Summer Schedules = Summer Fun

I’m sure that most parents look forward to summertime - warm weather, fun outdoor activities, and a generally less rigid schedule with children.  I remember my feelings as a young mother approaching the summer break.  While excited for the opportunities for fun and relaxation that are not possible during the school year, I also felt a bit of trepidation as I anticipated long days trying to occupy my three curious and active children.  The freedom from school schedules meant large chunks of unscheduled time.  What I quickly found was that when children are not busy and active, they become bored and irritable.  Parents certainly do not need a rigid schedule of activities that is common in the late afternoons and weekends during the school year.  Summer should be more relaxing for everyone.  But starting the summer with a comfortable routine will help parents and children enjoy these few months away from school all the more.

Over the years, I found some ways to help summers run smoothly for us all.  I was generally able to avoid nagging (“I asked you to turn off that TV”), boredom, and general irritability through the hot summer days by introducing a routine into our days.

Create an appropriate schedule

Children function best when they have a routine and know what is expected of them.  This routine will save you the hassle of constantly directing your children, which in turn often eliminates “conversations” (or better put - arguments!) about certain chores or activities.

Use big blocks of time to make the schedule concrete, but not rigid.  Here is a sample schedule to illustrate this point:

7:30 - 8:30 - Getting up:  This allows children to move at their own pace while accomplishing the tasks of waking, brushing teeth, eating breakfast, getting dressed and making beds.
8:30 - 10:00 - School review:  Children are freshest in the morning, so this time of day is a good opportunity to practice school skills.  Children can read, do some writing, or work with with a parent on math and other skills.  Teachers usually let parents know what children should be working on during the summer to keep their skills sharp.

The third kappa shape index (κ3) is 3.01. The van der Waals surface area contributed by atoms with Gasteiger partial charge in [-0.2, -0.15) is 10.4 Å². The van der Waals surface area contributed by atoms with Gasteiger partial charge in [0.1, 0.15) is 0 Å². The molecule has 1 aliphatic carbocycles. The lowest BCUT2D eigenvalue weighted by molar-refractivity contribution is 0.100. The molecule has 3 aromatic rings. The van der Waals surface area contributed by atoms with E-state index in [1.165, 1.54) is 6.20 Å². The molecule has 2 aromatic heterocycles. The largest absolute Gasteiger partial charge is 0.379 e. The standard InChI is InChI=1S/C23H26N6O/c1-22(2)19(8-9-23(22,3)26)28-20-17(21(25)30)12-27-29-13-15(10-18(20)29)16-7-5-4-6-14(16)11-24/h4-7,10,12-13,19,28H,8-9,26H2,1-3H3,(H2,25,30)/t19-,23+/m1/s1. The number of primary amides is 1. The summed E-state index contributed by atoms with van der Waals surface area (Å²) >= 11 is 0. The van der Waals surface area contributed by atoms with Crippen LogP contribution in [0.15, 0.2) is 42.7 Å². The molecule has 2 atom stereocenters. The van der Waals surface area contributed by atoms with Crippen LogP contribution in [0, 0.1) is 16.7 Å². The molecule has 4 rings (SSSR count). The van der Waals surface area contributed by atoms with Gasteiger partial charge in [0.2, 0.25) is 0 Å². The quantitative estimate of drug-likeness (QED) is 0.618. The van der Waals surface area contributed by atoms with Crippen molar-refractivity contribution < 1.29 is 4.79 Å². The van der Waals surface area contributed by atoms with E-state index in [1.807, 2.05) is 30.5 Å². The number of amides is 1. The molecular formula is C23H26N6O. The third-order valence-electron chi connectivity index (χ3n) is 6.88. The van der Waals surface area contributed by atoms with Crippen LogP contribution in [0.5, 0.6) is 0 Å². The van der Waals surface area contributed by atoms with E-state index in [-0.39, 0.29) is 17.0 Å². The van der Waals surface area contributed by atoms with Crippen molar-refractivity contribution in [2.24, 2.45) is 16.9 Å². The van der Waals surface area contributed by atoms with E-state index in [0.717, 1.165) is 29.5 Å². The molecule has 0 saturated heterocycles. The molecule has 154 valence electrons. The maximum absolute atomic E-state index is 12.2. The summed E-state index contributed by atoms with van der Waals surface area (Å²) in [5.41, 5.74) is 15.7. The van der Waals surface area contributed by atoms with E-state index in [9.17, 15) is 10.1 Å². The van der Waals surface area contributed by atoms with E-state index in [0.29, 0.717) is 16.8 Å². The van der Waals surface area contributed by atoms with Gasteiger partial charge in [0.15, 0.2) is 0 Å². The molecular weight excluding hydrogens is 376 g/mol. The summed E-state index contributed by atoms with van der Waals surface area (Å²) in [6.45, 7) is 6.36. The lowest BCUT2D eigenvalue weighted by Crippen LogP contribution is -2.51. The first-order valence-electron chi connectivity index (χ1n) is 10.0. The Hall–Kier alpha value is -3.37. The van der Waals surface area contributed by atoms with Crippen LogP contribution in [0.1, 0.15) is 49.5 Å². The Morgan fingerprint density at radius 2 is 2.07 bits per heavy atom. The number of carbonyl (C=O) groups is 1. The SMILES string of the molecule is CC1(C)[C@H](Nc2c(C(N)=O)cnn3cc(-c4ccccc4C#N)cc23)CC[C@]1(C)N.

10:00 - 11:30 - Outdoor play:  Neighborhood friends will likely be available to play at this time.  Or perhaps your child enjoys some outdoor activities such as bike riding, roller skating or playing in the yard or sandbox.  This may also be a good time to arrange a playdate for your child.
11:30 - 12:00 Lunch
12:00 - 1:00 Rest
1:00 - 4:00 Pool or organized activity / snack
4:00 - 5:00 Clean up; relax
5:00 - 5:30 Dinner

Having a schedule helps you make plans for the day and gives children a framework for organizing their day, as well.

Get your child’s input when creating the schedule.  Children often comply more easily when they feel part of the decision-making process.  Also, their ideas will help you know what will actually work best for them or what is important to them. 

Try to alternate high-energy activities with low-energy activities.  Giving children a chance to “revive” after a busy or strenuous activity may help avoid irritability.  I often see cranky, whiny children being dragged to the car after too much fun, and that can’t be enjoyable for the parents or their children.

Write down the schedule and display it in your home.  Perhaps you can create a poster that hangs in your child’s bedroom or maybe a simple piece of paper taped to your refrigerator will do the trick.  Printing and displaying the schedule will help you and your children follow it and will send the message that this is important.

Keep bedtimes consistent.  It’s very easy to forget about bedtime routines during those long, sunlit summer days.  And while you can’t make your child sleep longer in the morning when he senses daylight and is ready to get up, you can take charge of when he goes to sleep.  Overshooting a reasonable bedtime often creates a problem because children get overtired or overstimulated.  Falling asleep becomes more difficult and then even more sleep is lost.  So while it is tempting to spontaneously “put the kids in the car for a run to the ice cream store,” keep your eye on the clock and respect your child’s need for sleep.

Enjoy the summer with your children!  The fall will be here before we know it!

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